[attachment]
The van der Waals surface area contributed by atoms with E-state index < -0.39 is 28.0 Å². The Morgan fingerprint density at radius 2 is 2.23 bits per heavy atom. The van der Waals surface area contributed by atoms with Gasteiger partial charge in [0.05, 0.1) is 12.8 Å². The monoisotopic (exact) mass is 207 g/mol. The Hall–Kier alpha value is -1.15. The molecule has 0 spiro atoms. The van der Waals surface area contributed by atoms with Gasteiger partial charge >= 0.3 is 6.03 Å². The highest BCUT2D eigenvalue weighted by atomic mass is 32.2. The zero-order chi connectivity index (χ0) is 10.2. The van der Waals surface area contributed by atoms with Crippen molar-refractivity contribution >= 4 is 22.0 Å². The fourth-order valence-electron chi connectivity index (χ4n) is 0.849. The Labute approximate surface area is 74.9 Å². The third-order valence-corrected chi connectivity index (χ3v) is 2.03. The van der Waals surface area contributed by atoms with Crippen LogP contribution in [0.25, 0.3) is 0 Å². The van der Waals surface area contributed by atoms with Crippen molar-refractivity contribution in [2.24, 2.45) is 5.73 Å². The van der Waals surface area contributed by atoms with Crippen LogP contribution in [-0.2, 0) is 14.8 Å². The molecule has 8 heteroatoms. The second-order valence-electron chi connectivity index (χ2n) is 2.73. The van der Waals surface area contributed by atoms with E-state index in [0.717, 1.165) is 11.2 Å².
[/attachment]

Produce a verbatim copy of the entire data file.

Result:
The van der Waals surface area contributed by atoms with E-state index < -0.39 is 28.0 Å². The Morgan fingerprint density at radius 2 is 2.23 bits per heavy atom. The van der Waals surface area contributed by atoms with Gasteiger partial charge in [0.05, 0.1) is 12.8 Å². The monoisotopic (exact) mass is 207 g/mol. The Hall–Kier alpha value is -1.15. The molecule has 0 spiro atoms. The van der Waals surface area contributed by atoms with Gasteiger partial charge >= 0.3 is 6.03 Å². The highest BCUT2D eigenvalue weighted by atomic mass is 32.2. The zero-order chi connectivity index (χ0) is 10.2. The van der Waals surface area contributed by atoms with Crippen molar-refractivity contribution >= 4 is 22.0 Å². The fourth-order valence-electron chi connectivity index (χ4n) is 0.849. The Labute approximate surface area is 74.9 Å². The third-order valence-corrected chi connectivity index (χ3v) is 2.03. The van der Waals surface area contributed by atoms with Crippen LogP contribution in [0.25, 0.3) is 0 Å². The van der Waals surface area contributed by atoms with Crippen molar-refractivity contribution in [2.24, 2.45) is 5.73 Å². The van der Waals surface area contributed by atoms with Crippen LogP contribution in [-0.2, 0) is 14.8 Å². The molecule has 8 heteroatoms. The second-order valence-electron chi connectivity index (χ2n) is 2.73. The van der Waals surface area contributed by atoms with E-state index in [0.717, 1.165) is 11.2 Å².